Regional governments’ measures such as reduction in subsidy spend and public wages, tightening of liquidity and a subdued job market, are likely to affect consumer spending power and profitability of domestic food producers.
Inadequate number of warehouses and cold storages as well as shortage of transportation infrastructure in the GCC region has resulted in food wastage. With increasing quantity of food imports, the need for setting up a robust logistics infrastructure is being felt across the region.
Rising sales of packaged foods: Sale of packaged foods continues to rise amidst the busy working-class people in the GCC, who account for nearly half of the population.
Emerging Private labels: In light of the increasing demand for packaged foods, grocery retailers are expanding their product portfolio and distribution network by introducing more packaged products under private labels, as they are more profitable and attract customers due to low price points.
Growing demand for healthy and organic foods: As people in the region become health conscious due to rising incidence of lifestyle diseases, demand for healthy and organic foods is on a rise.
An advancing food processing segment: The number of food processing units in the GCC is increasing, with rising imports and re-export potential. While Saudi Arabia and the UAE have already established themselves as the food processing hubs, their regional counterparts are also gradually catching up.
Rise of digital technologies: From influencing consumer tastes to changing the way food products are sold, served or manufactured, digital technologies are reshaping the food value chain. Online shopping is gathering steam in the GCC, particularly in the UAE, as signalled by the proliferation of several online grocery and food delivery platforms. In addition to using technology to track customer preferences and monitor market trends, manufacturers are also resorting to modern technologies for optimising processes, reducing waste, managing costs, and improving logistics in order to enhance their overall production efficiency.
Food trucks – an emerging distribution channel: Operation of food trucks is also increasing in the GCC, with the opening of a new dedicated food truck park in the UAE and announcements by the regulators in Abu Dhabi and Qatar to grant licenses for operations. Increasing presence of food trucks in the region is likely to stimulate demand for speciality / gourmet food products.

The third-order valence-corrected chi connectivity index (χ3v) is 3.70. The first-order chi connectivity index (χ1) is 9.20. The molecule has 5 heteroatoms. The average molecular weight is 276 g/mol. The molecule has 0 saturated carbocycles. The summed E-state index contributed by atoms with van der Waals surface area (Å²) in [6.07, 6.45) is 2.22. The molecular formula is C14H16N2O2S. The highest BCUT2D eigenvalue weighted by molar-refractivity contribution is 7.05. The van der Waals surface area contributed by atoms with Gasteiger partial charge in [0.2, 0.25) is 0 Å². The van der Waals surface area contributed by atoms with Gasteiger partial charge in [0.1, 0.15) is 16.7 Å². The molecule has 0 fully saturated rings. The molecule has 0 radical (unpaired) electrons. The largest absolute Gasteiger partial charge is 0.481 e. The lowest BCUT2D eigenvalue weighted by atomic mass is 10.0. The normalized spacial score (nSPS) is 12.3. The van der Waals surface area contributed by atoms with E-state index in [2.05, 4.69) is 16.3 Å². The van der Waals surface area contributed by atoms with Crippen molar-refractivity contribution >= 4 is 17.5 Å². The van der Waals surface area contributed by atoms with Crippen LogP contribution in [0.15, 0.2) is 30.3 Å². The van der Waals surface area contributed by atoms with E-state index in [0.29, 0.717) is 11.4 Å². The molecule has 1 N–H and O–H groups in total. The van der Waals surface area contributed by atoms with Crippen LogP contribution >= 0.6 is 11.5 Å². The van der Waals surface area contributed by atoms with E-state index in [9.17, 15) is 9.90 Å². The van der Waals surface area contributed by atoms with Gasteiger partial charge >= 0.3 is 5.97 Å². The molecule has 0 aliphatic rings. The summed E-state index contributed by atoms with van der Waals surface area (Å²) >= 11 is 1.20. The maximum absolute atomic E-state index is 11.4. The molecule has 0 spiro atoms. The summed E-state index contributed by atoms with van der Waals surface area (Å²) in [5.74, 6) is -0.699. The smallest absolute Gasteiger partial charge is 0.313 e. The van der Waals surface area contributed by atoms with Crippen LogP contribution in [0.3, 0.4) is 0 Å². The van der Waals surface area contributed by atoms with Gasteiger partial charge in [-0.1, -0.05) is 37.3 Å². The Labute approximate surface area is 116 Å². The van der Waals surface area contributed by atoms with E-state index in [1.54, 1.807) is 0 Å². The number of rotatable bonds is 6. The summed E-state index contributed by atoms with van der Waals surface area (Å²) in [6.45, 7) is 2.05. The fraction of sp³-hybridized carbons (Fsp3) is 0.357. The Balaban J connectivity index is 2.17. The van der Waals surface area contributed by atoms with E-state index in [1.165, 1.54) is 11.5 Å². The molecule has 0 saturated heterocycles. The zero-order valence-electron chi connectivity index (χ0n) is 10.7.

Expanding halal food market: While global demand for halal food is growing, the sector faces structural and operational challenges due to lack of a unified global halal standard. Dubai has remained at the forefront of creating a global halal international accreditation network, which is likely to strengthen its position as a key global trading hub for halal food.
Popularity of International cuisines: Presence of people from various nationalities has carved a large market for international foods in the region. While multiple culinary options are available, the Japanese cuisine has been gaining popularity.
Mergers and Acquisitions (M&A) Activities
M&A activity in the sector has remained fairly buoyant with multiple deals being concluded in the past two years with Saudi Arabia and UAE attracting most transactions. This is owing to a host of factors including growing food demand due to rising populations and increasing tourist inflows, and growing significance of food security etc. With key trends expected to sustain, the M&A space will remain vibrant in the future.
Financial Performance of food companies in the region
The GCC Food sector is primarily dominated by three companies - Savola Group, Almarai Co., and Kuwait Food Co. We have analysed the financial performance of a selected set of 22 listed food companies in the GCC for the report. The combined revenue of these 22 food companies in the GCC grew at an average of 3.1% in the last two years. The dairy and processed & frozen foods segments outperformed the overall industry, having registered an average revenue growth of ~5% during the period. The agri and agri-processing segment accounted for the largest share in the food industry by revenue.
Although economic activity dampened in the last couple of years, corrective measures being undertaken to mitigate the adverse impact, complemented with a gradual stability in oil prices, are charting a path for sustainable and balanced growth in the GCC. The expected improvement in the job market and consumer spending, coupled with an expanding consumer base, will support the growth of the region’s food sector.